Rest assured cover letters do get read, to some recruiters, they’re the most important part of your application. While it might be easier to let your CV speak for itself, you’d completely miss the opportunity to tell your prospective employers who you are, showcase why they should hire you, and stand out above all the other candidates.
Ready to get started? Read on…..then get writing.
Don’t Start With Your Name
Because, well, whoever is reading it can see it on your CV. Get right to the point with what you can bring to the job.
Don’t Regurgitate Your CV
Instead of just repeating your CV use your cover letter to describe additional details that you weren’t able to squeeze into the short space of your CV. A cover letter gives you the freedom to use full sentences, instead of bullet points, so use them to tell the story of why you’re the perfect fit for the company.
Show What You’re Capable Of
Beyond explaining what you’ve done in the past, show what you can do in the future, make it instantly clear to the reviewer that you can deliver, and then expound upon your strengths in a few of the priority requirements for that role.”
Focus on Your Skills, Not Your Education
At the end of the day, what employers care about most is your experience and what you can bring through the door and deliver on day one. Don’t apologise for skills you don’t have, stay positive, focus on your strengths, and immediately launch into your transferable skills and infectious enthusiasm for the position.
Tell a Story
What brings you to this company? Stories bring your background and experiences to life, so feel free to tell them. Just keep them short and to the point.
Use a Few Numbers
When it comes to the job search, numbers often speak louder than words. Offer stats to illustrate your impact on companies or associations you’ve worked for in the past. Employers love to see numbers, it shows them that you speak their language and understand what they’re looking for in an employee.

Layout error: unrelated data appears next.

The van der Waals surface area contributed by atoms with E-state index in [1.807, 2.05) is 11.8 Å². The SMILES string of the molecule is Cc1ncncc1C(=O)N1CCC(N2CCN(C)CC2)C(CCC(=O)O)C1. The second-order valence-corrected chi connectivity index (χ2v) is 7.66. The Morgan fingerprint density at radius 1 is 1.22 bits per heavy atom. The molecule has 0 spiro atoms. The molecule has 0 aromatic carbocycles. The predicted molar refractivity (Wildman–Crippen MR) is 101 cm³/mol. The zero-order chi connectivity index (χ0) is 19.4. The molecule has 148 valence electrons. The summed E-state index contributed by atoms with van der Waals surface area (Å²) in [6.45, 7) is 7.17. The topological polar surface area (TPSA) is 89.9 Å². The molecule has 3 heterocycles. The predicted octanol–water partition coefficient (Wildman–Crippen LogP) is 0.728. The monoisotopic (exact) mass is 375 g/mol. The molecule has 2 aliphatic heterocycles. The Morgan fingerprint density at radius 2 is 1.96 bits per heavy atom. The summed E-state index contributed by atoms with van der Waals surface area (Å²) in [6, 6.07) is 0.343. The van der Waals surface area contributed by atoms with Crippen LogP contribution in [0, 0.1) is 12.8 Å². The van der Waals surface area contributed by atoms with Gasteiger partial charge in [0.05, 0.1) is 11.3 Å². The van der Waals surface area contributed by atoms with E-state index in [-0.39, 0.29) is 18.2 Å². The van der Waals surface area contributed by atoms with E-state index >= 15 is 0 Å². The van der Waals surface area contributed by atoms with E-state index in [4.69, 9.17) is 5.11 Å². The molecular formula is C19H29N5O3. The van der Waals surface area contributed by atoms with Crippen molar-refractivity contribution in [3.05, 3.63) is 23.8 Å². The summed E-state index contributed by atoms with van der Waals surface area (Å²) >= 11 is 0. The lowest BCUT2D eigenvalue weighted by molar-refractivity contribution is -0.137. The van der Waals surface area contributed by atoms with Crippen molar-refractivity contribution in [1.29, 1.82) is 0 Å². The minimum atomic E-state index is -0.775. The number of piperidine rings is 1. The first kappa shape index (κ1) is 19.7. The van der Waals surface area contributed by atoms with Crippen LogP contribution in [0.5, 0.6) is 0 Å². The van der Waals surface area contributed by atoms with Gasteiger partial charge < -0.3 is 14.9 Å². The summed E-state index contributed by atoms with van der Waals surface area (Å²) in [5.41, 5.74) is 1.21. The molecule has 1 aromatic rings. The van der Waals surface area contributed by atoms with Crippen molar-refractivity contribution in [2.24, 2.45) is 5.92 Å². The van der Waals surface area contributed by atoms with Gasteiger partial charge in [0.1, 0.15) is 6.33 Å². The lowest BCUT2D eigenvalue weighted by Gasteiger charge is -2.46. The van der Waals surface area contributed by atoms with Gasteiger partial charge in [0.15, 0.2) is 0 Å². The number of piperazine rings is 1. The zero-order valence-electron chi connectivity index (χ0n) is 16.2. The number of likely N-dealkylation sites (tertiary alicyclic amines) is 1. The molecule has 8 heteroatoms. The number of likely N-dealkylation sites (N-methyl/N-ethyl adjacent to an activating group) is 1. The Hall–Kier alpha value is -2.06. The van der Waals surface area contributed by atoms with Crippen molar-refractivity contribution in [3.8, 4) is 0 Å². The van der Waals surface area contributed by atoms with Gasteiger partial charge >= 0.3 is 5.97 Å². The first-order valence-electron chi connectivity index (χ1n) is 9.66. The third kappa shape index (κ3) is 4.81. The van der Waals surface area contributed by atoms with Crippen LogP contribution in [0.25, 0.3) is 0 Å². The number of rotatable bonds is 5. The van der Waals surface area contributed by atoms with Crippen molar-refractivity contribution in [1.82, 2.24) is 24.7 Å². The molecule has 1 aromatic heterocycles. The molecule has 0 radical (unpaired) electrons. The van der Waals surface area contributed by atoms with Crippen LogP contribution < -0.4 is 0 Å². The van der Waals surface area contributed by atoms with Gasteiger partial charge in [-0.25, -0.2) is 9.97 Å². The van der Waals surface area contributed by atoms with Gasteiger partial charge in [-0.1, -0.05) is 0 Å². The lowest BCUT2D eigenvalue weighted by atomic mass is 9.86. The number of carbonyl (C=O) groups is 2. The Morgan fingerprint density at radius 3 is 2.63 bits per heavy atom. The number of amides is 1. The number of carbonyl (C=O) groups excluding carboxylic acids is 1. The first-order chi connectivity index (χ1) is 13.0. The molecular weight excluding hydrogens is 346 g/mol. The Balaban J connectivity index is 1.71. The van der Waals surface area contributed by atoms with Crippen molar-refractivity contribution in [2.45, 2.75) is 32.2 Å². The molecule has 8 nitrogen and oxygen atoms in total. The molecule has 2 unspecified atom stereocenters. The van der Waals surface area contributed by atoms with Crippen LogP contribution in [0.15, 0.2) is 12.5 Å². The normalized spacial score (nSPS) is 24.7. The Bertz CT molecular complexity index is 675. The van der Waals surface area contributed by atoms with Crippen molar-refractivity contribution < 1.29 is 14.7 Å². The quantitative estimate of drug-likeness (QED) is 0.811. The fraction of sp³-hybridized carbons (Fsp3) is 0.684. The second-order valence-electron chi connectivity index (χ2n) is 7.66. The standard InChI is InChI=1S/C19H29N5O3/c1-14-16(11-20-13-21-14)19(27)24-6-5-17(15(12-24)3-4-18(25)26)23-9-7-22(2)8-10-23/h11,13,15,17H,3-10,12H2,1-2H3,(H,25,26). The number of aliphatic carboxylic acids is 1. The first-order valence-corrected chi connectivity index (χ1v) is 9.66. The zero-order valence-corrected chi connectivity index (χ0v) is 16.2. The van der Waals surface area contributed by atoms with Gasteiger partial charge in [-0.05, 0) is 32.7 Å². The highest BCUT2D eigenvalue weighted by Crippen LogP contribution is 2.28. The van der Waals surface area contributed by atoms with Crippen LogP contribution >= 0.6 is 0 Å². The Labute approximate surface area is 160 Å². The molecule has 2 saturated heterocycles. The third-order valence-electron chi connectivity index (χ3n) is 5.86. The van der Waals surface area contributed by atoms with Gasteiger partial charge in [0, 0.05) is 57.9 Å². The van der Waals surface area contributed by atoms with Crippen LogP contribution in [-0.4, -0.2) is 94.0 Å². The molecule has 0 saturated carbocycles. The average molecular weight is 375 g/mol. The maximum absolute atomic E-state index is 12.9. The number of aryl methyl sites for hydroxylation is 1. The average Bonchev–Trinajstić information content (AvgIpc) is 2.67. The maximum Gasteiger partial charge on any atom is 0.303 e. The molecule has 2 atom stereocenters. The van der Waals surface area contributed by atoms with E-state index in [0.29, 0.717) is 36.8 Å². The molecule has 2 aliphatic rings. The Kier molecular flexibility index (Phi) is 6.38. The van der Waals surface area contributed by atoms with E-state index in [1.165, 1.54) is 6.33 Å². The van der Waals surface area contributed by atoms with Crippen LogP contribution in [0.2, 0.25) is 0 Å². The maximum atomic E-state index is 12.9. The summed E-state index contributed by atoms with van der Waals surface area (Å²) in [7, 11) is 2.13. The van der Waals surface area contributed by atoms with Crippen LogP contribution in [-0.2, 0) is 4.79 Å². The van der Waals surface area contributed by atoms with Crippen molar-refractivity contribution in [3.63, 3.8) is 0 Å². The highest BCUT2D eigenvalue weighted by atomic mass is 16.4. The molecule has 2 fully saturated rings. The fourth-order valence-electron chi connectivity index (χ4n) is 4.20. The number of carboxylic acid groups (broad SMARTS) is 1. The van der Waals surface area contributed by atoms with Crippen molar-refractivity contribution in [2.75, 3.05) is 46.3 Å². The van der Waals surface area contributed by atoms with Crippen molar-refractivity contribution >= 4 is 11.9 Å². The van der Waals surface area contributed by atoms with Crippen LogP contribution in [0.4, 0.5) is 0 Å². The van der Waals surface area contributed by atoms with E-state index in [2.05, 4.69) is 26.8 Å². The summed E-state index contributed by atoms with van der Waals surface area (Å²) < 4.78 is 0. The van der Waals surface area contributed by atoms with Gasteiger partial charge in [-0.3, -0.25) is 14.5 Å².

Cut the Formality
Don’t be overly formal It makes you seem insincere and even robotic, so different to the friendly, approachable, and awesome-to-work-with person you really are. When someone reads, ‘Dear Recruiting Manager, I am so excited to apply for the open position at your company, blah, blah, blah….. to progress in my career,’ he or she immediately recognizes it as a stock cover letter that you’ve blitzed every prospective employer with. And then probably throws it in the bin.
Be real and normal
Honest, genuine writing always goes much, much further than sticking to rules you’ve read in stale, outdated career guides. Try not to give them a load of old tosh, just write like a normal person. Avoid, at all costs, describing yourself as a “team player” or a “people person”, Instead, show off your skills with descriptive statements, they may be longer—but they’ll be stronger.
Write in the Company’s “Voice”
Cover letters are a great way to show that you understand the environment and culture of the company, spending five or ten minutes reading over the company website before you get started can be a great way to get in the right mindset—you’ll get a sense for the company’s tone, language, and culture, which are all things you’ll want to mirror as you’re writing.
Have Some Fun with It
Making your cover letter more creative will likely improve your chances of getting a call back. But still try to keep it short and sweet. Less is more remember, look for three to five paragraphs, tops. So skip lengthy exposition and jump right into something juicy.
Include the recipient’s name
Use their first and last name, including a “Mr.” or “Ms.” Never use “To Whom it May Concern” or “Dear or Sir or Madam”—nothing could be more generic (not to mention archaic). Unless, after extensive research, you really don’t know it, then use nothing at all and get straight on with it.
Edit carefully, but think more about standing out
The most memorable cover letters are written by people who care less about convention and more about being conspicuous. Next time you sit down to write a cover letter, vow not to get uptight about all the tiny little ‘rules’ you’ve picked up along the way, and instead, give them the stuff that will make you a true shining star.